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Filed under: funding excavation of British World War II fighter planes in Burma

"The Wargaming team shares my passion and excitement for military history and historic preservation" David Cundall, the Belarusian studio behind military games World of Tanks and World of Warplanes, is fully funding the upcoming excavation of British fighter planes reportedly buried in Burma during World War II.

The expedition is being led by British aviation aficionado David Cundall (above left), who has been finding Royal Air Force planes for nearly 40 years. After hearing rumors that numerous RAF Spitfires were buried in Burma, he spent the next 14 years gathering evidence to verify their location and obtain permission from the country to excavate them. Cundall signed such an agreement with the Burmese government on Oct. 16, and his archaeological team will be working in tandem with Burmese officials. reached out to Cundall when the company heard of his undertaking, according to chief executive Victor Kislyi. "Since its founding, Wargaming has been dedicated to bringing military history alive," he said in a press release announcing the financial support of Cundall, "whether through video games or more recently through historic preservation and educational initiatives with museums." According to Cundall, the "generous funding [] provided to underwrite the entire project have helped make this once-in-a-lifetime opportunity a reality."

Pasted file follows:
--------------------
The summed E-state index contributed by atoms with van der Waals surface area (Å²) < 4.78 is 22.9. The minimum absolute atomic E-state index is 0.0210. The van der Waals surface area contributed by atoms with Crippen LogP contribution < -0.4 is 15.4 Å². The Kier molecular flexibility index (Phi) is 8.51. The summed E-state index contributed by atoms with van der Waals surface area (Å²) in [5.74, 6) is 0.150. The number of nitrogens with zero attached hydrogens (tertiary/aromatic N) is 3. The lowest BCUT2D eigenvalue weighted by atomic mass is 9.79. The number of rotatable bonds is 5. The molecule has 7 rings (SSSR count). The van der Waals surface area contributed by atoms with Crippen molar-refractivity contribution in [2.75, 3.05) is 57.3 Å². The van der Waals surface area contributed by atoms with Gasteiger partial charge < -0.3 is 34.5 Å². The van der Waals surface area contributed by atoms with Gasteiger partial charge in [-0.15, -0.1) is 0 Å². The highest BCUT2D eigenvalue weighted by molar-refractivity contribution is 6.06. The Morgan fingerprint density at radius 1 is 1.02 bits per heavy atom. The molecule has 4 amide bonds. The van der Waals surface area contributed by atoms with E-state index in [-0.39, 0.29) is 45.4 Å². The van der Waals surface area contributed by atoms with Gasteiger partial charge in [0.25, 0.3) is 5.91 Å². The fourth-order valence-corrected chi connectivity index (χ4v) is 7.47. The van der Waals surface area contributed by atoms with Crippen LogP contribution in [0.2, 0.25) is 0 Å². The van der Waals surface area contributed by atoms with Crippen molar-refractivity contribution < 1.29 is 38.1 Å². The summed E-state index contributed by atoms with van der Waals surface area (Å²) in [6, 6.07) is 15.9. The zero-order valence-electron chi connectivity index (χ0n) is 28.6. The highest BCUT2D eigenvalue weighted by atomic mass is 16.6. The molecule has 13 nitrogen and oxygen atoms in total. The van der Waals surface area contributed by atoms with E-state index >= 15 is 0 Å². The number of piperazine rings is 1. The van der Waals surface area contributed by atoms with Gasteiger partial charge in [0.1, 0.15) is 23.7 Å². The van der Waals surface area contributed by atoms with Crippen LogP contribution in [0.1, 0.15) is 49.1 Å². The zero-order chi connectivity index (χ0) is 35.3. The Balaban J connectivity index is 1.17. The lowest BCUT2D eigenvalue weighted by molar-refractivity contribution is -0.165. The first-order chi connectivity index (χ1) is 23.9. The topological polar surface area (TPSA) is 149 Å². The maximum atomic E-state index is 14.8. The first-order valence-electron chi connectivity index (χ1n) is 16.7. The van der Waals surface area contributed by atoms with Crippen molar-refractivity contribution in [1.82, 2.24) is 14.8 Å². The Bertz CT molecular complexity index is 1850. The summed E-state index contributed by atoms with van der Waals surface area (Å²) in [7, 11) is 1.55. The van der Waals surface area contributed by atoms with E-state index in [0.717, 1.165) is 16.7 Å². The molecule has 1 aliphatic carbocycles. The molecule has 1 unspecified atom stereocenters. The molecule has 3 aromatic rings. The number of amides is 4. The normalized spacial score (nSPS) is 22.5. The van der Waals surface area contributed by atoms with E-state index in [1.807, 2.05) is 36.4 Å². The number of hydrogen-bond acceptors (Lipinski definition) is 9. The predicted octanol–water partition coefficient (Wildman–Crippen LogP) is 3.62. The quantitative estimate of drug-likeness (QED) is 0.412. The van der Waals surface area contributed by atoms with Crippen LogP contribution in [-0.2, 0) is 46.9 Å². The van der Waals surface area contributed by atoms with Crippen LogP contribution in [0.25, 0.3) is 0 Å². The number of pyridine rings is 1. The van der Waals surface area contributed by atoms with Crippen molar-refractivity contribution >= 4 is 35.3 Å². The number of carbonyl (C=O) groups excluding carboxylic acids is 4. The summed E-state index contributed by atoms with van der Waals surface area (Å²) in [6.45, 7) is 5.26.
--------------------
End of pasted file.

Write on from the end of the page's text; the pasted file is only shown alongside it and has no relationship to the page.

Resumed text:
The RAF Spitfires in question — rumored to be between 20 and 36 in number, but possibly more than 60 — were reportedly ordered by the British government to have been buried in crates and hidden in Burma in the summer of 1945, just before the U.S. bombed Hiroshima. Htoo Htoo Zaw, managing director of the Shwe Taung Paw company, Cundall's Burmese partner, said earlier this month that he expects the find "will be the largest number of Spitfires in the world."

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